Very rarely, the IAG bestows its most prestigious award of Honorary Fellowship on scientists of great distinction, recognizing the huge contribution they have made to geoanalytical science over a lifetime.
Our first such award was made in 2004 to Professor Stanley Greenfield for his pioneering work in the 1960s on the development of the inductively coupled plasma (ICP) as a spectroscopic source.
2004 – Professor Stanley Greenfield
In the tough world of industrial analysis in the mid-1960s, Stan – as he was universally known – and his colleagues in the analytical group of Albright & Wilson Limited, a UK manufacturing company specializing in phosphorous-based chemicals, were grappling with the problem of interference from phosphorous and aluminium on the determination of calcium by flame photometry. They knew that these effects could be reduced if the flame temperature was increased. Higher temperature oxy-cyanogen and hydrogen-fluorine flames were considered but judged too hazardous for general use. Accordingly, they turned to plasmas rather than chemical flames in the expectation that their much higher temperatures could form the basis of an interference-free emission source.
In November 1964, in a landmark paper in The Analyst, they published the results of their investigations into two plasma sources: a d.c. arc plasma jet based on that used by Margoshes and Scribner; and a high frequency induction torch modified from that described by Reed for growing refractory crystals. They concluded that the induction torch, in which argon flowed through concentric quartz tubes surrounded by an induction coil, was far superior because it did not involve electrodes and gave lower background signals and better detection limits for many elements. Stan and his team went on to develop their induction torch as a successful photon source for ICP optical emission spectrometry. Their work laid the foundation for the development of instrumentation that has had an enormous impact on geochemistry and analytical science more widely.
In 1979 Stan was awarded the SAC Gold Medal by the Royal Society of Chemistry. His connection with the RSC was long lasting. He was President of the Analytical Division from 1982-1984 and for his retiring address he gave a talk on sauces of the culinary rather than spectroscopic kind, reflecting his great love and knowledge of food and wine.
After leaving industry, he moved to Loughborough University as an Industrial Professor, receiving a D.Sc. from that university.
Sadly, Stan died on 4th September 2019 in his 100th year, but his legacy lives on in thousands of laboratories throughout the world.
2008 – Professor Mike Thompson
One has only to scan the titles of the more than 200 papers that Professor Thompson – Mike T as he is affectionately known to his friends in the IAG – has published to get a sense of the breadth and depth of his contributions to geochemistry and analytical and metrological science more widely over nearly five decades. A 1977 paper with John Webb sets out the analytical requirements for exploration geochemistry. Although the analytical techniques employed have changed enormously – in those days atomic absorption spectrometry and colorimetry were widely used – the principles of fitness for purpose, cost effectiveness, having an effective sampling strategy, and the vital need for geochemists, analytical chemists, geologists and geophysicists to work closely together remain as true today.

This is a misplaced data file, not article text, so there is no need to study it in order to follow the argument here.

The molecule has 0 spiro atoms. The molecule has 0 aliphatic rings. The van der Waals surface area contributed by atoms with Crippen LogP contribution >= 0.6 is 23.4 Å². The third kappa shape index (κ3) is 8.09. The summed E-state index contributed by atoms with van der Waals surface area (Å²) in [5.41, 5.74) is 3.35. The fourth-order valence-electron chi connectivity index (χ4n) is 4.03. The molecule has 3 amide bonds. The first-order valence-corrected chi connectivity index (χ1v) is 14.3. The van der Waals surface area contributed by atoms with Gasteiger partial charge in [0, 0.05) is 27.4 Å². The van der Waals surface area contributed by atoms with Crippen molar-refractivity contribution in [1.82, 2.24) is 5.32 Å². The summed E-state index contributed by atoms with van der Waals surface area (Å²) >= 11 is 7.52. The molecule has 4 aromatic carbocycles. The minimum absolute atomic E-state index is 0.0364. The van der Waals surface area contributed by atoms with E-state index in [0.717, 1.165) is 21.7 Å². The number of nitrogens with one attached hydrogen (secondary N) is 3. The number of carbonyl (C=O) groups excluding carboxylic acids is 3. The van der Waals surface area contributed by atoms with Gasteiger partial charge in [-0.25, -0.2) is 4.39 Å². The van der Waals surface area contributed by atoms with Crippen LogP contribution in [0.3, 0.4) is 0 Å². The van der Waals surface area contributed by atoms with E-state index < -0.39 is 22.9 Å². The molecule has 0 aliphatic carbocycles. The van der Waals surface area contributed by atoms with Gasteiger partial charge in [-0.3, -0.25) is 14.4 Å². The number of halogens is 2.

Towards the end of the paper, predicting future trends, he foresaw that “plasma-excitation spectrophotometry and quadripole [sic] mass spectrometry” would become increasingly important. Mike subsequently published some of the first papers on the combination of techniques such as laser ablation and hydride generation with ICP spectrometry.
An early major achievement was organizing his roughly twenty analytical staff in the famous Applied Geochemistry Research Group at Imperial College, London to produce the million data points that became the Wolfson Geochemical Atlas of England and Wales – a landmark publication in 1978. Robust quality control procedures ensured coherence of the data across 50,000 samples.
Mike has put his great skill in interpreting large sets of analytical data to good use throughout his career, particularly in the field of proficiency testing (PT). In 2006, with Steve Ellison and Roger Wood, he wrote the international harmonized protocol for the proficiency testing of analytical chemistry laboratories and for many years has worked on two major PT schemes in food (FAPAS) and geochemical (GeoPT) analysis.
Mike was never afraid to challenge analytical orthodoxy or ruffle metrological feathers over such concepts as traceability and uncertainty. In a 1997 paper he argued that a consensus value of a measurand obtained, for example, from a proficiency test, met the criteria of a certified reference material. It took twenty-three years for that concept to be grudgingly incorporated into ISO Guide 17035!
The thought-provoking titles of some of his recent papers, for example, Is your ‘homogeneity test’ really useful? What exactly is uncertainty? Sense and Traceability, Precision in chemical analysis: A critical survey of uses and abuses, and Dark uncertainty, should alert readers that they will find within Mike’s characteristic mix of information and insight.
Mike has worked tirelessly to spread the gospel of analytical rigour combined with metrological realism. For twenty-five years he chaired the Statistical Subcommittee of the Analytical Methods Committee of the Analytical Division of the Royal Society of Chemistry and in 2016 received their Anne Bennett Memorial Award in recognition of his outstanding contribution. He was Editor of the RSC’s AMC Technical Briefs since its inauguration in 1998.
A special symposium was held at Burlington House, London on 15 July 2008 to celebrate Mike’s outstanding contributions in analytical innovation in the fields of geochemical, environmental, exploration and food sciences. To mark this occasion, Mike was presented with his IAG award of Honorary Life Fellow.